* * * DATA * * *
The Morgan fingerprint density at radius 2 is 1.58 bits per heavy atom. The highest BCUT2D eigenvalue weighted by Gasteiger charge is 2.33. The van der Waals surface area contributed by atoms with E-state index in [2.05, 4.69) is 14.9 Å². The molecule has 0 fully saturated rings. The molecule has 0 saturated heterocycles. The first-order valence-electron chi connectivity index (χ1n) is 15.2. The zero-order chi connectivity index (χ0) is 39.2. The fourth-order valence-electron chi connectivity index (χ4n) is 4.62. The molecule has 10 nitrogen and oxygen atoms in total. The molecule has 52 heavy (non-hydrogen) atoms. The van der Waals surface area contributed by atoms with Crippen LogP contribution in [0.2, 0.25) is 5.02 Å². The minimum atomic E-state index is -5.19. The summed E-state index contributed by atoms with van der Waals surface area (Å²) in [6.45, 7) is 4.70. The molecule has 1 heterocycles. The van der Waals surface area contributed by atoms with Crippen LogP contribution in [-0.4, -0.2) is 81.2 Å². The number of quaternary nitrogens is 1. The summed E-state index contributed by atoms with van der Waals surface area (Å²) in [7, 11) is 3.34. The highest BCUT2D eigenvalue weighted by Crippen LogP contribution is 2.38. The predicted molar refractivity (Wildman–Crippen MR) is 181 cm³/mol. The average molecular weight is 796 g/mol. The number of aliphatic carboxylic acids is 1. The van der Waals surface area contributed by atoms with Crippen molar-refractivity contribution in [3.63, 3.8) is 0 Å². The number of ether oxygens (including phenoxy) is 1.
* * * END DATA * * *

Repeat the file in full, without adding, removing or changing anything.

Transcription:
The Morgan fingerprint density at radius 2 is 1.58 bits per heavy atom. The highest BCUT2D eigenvalue weighted by Gasteiger charge is 2.33. The van der Waals surface area contributed by atoms with E-state index in [2.05, 4.69) is 14.9 Å². The molecule has 0 fully saturated rings. The molecule has 0 saturated heterocycles. The first-order valence-electron chi connectivity index (χ1n) is 15.2. The zero-order chi connectivity index (χ0) is 39.2. The fourth-order valence-electron chi connectivity index (χ4n) is 4.62. The molecule has 10 nitrogen and oxygen atoms in total. The molecule has 52 heavy (non-hydrogen) atoms. The van der Waals surface area contributed by atoms with Crippen LogP contribution in [0.2, 0.25) is 5.02 Å². The minimum atomic E-state index is -5.19. The summed E-state index contributed by atoms with van der Waals surface area (Å²) in [6.45, 7) is 4.70. The molecule has 1 heterocycles. The van der Waals surface area contributed by atoms with Crippen LogP contribution in [-0.4, -0.2) is 81.2 Å². The number of quaternary nitrogens is 1. The summed E-state index contributed by atoms with van der Waals surface area (Å²) in [7, 11) is 3.34. The highest BCUT2D eigenvalue weighted by Crippen LogP contribution is 2.38. The predicted molar refractivity (Wildman–Crippen MR) is 181 cm³/mol. The average molecular weight is 796 g/mol. The number of aliphatic carboxylic acids is 1. The van der Waals surface area contributed by atoms with Crippen molar-refractivity contribution in [3.63, 3.8) is 0 Å². The number of ether oxygens (including phenoxy) is 1.